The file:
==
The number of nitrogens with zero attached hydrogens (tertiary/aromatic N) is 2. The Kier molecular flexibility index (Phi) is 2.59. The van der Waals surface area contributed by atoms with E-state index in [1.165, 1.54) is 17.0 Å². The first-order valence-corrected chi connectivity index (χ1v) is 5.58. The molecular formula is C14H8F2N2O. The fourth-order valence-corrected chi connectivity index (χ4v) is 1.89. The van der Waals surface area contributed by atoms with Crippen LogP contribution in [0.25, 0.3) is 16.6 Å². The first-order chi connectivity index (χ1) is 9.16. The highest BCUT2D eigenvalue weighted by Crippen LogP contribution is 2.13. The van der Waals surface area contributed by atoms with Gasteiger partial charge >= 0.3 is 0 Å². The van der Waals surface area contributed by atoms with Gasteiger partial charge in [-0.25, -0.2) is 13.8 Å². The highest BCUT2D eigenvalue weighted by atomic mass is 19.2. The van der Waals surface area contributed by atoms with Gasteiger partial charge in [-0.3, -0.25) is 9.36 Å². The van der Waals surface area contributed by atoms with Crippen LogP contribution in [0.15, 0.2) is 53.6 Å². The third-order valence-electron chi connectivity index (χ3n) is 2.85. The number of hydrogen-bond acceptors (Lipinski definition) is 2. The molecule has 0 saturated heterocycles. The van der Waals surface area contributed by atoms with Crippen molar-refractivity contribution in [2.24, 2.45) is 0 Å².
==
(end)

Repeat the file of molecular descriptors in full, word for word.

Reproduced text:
The number of nitrogens with zero attached hydrogens (tertiary/aromatic N) is 2. The Kier molecular flexibility index (Phi) is 2.59. The van der Waals surface area contributed by atoms with E-state index in [1.165, 1.54) is 17.0 Å². The first-order valence-corrected chi connectivity index (χ1v) is 5.58. The molecular formula is C14H8F2N2O. The fourth-order valence-corrected chi connectivity index (χ4v) is 1.89. The van der Waals surface area contributed by atoms with Crippen LogP contribution in [0.25, 0.3) is 16.6 Å². The first-order chi connectivity index (χ1) is 9.16. The highest BCUT2D eigenvalue weighted by Crippen LogP contribution is 2.13. The van der Waals surface area contributed by atoms with Gasteiger partial charge >= 0.3 is 0 Å². The van der Waals surface area contributed by atoms with Gasteiger partial charge in [-0.25, -0.2) is 13.8 Å². The highest BCUT2D eigenvalue weighted by atomic mass is 19.2. The van der Waals surface area contributed by atoms with Gasteiger partial charge in [-0.3, -0.25) is 9.36 Å². The van der Waals surface area contributed by atoms with Crippen LogP contribution in [0.15, 0.2) is 53.6 Å². The third-order valence-electron chi connectivity index (χ3n) is 2.85. The number of hydrogen-bond acceptors (Lipinski definition) is 2. The molecule has 0 saturated heterocycles. The van der Waals surface area contributed by atoms with Crippen molar-refractivity contribution in [2.24, 2.45) is 0 Å².